The angel had a message for them. Read verse 6. “‘Don’t be alarmed,’ he said. ‘You are looking for Jesus the Nazarene, who was crucified. He has risen! He is not here. See the place where they laid him.’” It wasn’t what they expected to see, nor what they expected to hear. It was far more than anything they could have ever imagined. It was what Jesus had always told them— about to be true. It was prophesy coming to life. It was the end of sorrow, the end of despair, and the beginning of the most glorious hope there can ever be for us human beings. It was the simple news of the resurrection. There was no doubt that he had risen according to what he had said.
Look at verse 7. “But go, tell the disciples and Peter, ‘He is going ahead of you into Galilee. There you will see him, just as he told you.’” They had abandoned him. The news of the resurrection was wonderful. But with the news of the resurrection also brought with it news of forgiveness and of hope for the disciples— who had abandoned him. It was news of an undying friendship for Peter who denied him three times. There was nothing sad about all the events that had taken place. In fact, the resurrection of Jesus had been like a bright light sweeping away the darkness in the world and in the hearts of all men. The messenger of God had two pieces of great news to give the women. Jesus was no longer dead. Now he is alive. And Jesus who is alive again wants to see his disciples. He has a special mission to give them. The women were so terrified that they fled from the tomb. It was just a matter of time before they came to their senses, and reported to the disciples the message given to them about the resurrection.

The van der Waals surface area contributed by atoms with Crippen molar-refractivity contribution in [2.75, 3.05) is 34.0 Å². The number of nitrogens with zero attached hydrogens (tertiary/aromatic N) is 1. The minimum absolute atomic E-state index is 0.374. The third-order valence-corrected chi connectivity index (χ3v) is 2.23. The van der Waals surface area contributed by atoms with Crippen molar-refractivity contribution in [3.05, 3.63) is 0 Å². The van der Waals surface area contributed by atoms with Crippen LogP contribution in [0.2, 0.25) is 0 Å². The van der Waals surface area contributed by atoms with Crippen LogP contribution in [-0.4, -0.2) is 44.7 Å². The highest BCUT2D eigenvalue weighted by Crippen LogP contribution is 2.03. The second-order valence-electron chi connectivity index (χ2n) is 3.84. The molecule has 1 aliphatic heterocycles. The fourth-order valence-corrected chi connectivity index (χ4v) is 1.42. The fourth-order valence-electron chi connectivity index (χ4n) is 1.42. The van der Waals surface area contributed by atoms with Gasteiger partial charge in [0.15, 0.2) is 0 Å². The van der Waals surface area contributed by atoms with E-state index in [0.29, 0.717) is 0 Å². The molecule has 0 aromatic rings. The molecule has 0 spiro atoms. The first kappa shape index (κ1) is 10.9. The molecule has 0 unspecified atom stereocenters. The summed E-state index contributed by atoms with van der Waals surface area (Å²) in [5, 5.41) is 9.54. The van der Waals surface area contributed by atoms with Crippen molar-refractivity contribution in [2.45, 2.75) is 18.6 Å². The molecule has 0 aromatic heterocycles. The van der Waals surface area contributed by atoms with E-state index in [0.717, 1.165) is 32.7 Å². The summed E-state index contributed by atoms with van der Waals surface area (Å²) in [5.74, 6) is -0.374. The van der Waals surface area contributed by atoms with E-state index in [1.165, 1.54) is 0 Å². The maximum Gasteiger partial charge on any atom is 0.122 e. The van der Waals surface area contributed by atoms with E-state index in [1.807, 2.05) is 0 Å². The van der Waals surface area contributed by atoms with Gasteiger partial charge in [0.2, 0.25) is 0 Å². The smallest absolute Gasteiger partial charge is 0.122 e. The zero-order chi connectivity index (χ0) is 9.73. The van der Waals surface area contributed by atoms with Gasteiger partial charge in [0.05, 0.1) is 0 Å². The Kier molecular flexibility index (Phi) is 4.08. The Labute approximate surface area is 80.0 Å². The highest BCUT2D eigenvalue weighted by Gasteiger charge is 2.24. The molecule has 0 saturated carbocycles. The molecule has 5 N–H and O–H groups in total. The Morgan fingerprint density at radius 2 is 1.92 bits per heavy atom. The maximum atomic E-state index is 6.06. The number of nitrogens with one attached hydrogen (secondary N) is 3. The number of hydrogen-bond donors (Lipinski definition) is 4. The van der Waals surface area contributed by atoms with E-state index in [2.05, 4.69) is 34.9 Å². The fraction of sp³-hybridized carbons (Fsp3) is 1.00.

In time, these women became the heartbeat of the Christian fellowship. They who were terrified became the driving force among the early Christians to spread the gospel news. The disciples who were captives of fear were emboldened by the resurrection and became witnesses to it. They not only identified with Jesus’ suffering, but they came to also identify with Jesus’ resurrection. After each of their trials and hardship to taste the suffering of Jesus, they also prayed and overcame and had a sense of victory. They had many problems. But when Jesus ruled their hearts, the problems were overcome by faith. In every victory they had a taste of resurrection. They could testify that the resurrection was God’s power to change lives and to bring those who are lost back to God. In every generation Christians, true Christians suffer. But when they overcome the suffering with the hope God gives them in his word, they also have a taste of the resurrection of Jesus. No problem can stand against the resurrection. Nothing can outweigh the hope God gives us through the resurrection. When we believe the resurrection and decide to live it, we can fall and get up again. We can die and rise from the dead. We can then also be the witnesses of Jesus to our generation. Read verse 6 again.